Interview: Meet Mavin’s Newest Signee, Lifesize Teddy

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lifesize Teddy

Lifesize Teddy appears on screen seated in the passenger’s seat of a car. She is just returning from the airport after her first performance as a Mavin star in Port Harcourt, her home city. The date is 12th August, only three days after her unveiling, and she is having, as expected, one of the busiest and most exciting weeks of her life. “It has been amazing”, she says, bubbling with ecstasy. “It has been amazing. It’s been over 48 hours now and it’s been nothing short of wonderful, people are receptive, and people like the music. I mean that’s what all of this is for and I’m really really grateful for that.”

Born Banigo Apiafi Treasure, Mavin’s newest signee has released a self-named EP at her debut as is customary to the label, she is now sitting back to take in the reaction from fans, which, as she notes, has been mostly positive. She soaks in a wide palette of sonic influences on the project, allowing her mood to dictate who she wants to be on each track and then constructing the soundscape of each song around her emotions; she announces “Na me be the girl wey go rock this party” on Hypnotic over hip-hop production outlined with mildly psychedelic keys before swivelling to the vividly strung chords of Butterflies, where she is besotted in romance.

To help her accurately transcribe these feelings into music, she has in her corner the finest of Mavin’s talent behind the boards, from popular figures like LONDON and Andre Vibez to emerging names like SEVN and Prestige. These acts have ample experience in helping young artists introduce themselves with an EP that conveys as much of their artistry and personality as can be done in five songs. “Fortunately for us, Mavin is armed with an arsenal of producers”, Lifesize Teddy says, laughing. It is evident her emotions remain the driving force behind the project, and it is intentional.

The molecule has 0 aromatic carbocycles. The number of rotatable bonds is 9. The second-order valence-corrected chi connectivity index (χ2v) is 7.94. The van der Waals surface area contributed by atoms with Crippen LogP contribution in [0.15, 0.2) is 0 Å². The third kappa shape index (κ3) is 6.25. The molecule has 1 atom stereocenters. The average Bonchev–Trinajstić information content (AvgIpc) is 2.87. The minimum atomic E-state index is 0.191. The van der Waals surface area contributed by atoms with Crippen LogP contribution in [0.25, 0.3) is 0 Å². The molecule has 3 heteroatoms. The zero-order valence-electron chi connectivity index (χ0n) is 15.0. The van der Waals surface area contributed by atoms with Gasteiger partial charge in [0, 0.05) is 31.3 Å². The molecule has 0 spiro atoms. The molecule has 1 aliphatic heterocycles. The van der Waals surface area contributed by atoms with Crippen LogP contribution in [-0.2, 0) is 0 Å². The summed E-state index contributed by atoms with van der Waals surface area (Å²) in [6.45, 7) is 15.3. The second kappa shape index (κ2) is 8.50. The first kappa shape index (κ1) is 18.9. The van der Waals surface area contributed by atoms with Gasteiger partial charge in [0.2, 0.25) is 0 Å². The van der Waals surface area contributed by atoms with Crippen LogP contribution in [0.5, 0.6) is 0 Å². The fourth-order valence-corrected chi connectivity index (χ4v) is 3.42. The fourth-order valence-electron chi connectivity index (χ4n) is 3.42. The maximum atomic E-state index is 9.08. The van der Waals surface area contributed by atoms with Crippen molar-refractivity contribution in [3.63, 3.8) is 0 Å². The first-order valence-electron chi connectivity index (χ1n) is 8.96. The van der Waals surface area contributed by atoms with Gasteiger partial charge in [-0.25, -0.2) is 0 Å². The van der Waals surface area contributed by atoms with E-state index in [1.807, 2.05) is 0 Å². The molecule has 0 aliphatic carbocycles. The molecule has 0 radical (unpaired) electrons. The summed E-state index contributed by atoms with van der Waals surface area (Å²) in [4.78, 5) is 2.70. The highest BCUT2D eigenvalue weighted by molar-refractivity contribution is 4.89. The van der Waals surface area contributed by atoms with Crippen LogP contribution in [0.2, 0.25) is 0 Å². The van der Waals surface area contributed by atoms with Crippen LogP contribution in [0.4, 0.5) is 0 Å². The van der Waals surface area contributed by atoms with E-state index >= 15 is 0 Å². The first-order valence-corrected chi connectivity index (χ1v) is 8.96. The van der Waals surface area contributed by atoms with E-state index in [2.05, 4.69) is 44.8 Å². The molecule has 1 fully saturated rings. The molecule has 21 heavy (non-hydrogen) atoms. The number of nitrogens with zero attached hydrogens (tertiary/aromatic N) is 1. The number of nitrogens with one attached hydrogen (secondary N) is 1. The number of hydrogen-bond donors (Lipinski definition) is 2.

“My music is the rawest and most direct reflection of who I am as a person, how I function and how my mind works. I’m very very heavily influenced by how I feel all the time.” She says. But while that accounts for her diversity in themes across the project, it does not account for her diversity in sound. That comes from her early childhood, where she benefited from a glut of musical influences.

“I grew up in Port Harcourt. I’m from Bonny Island. It’s a really small place. I grew up around music, a lot of music. I don’t remember a time in my life when there wasn’t a soundtrack playing. My mom used to play music all the time taking me to school and getting back. I think listening to this music all the time formed my artistic perspective. I listened to a variety of music, everything. I was playing Brenda Fassie to Rex Lawson to Osadebe to Lucky Dube to Kanye West to everybody. Beyonce, Destiny’s Child, Shania Twain, Sade Adu. I listened to everything. And then I started making music along the way. I started writing my own music when I was nine.”

At nine, she was making a prodigious entry into secondary school. There, as it was in the days before the internet, she had a personal notebook where she recorded lyrics of her icons. She recalls with nostalgia how she grew from writing lyrics of others into creating new songs for herself. “I loved music, I used to scribble other people’s lyrics, you know. You know when you’re trying to learn a song and then you just have to listen to the song over and over again and then try to write it in your notebook. I used to do that and then somewhere along the line, I just started writing my own lyrics. I didn’t even know what they were, just melodies in my head I just wanted to express”.

Lifesize Teddy


But before she thought to fashion these words into song, poetry was her first love, an affection that, if you listen to the Lifesize Teddy EP, has not quenched. “I started out as a poet, I started out writing poetry and then I figured that I could hone it into actual rap”. With so many genres shaping her music taste, her choice of sound could take so many possibilities, but she credits Kanye West’s College Dropout with making the decision for her.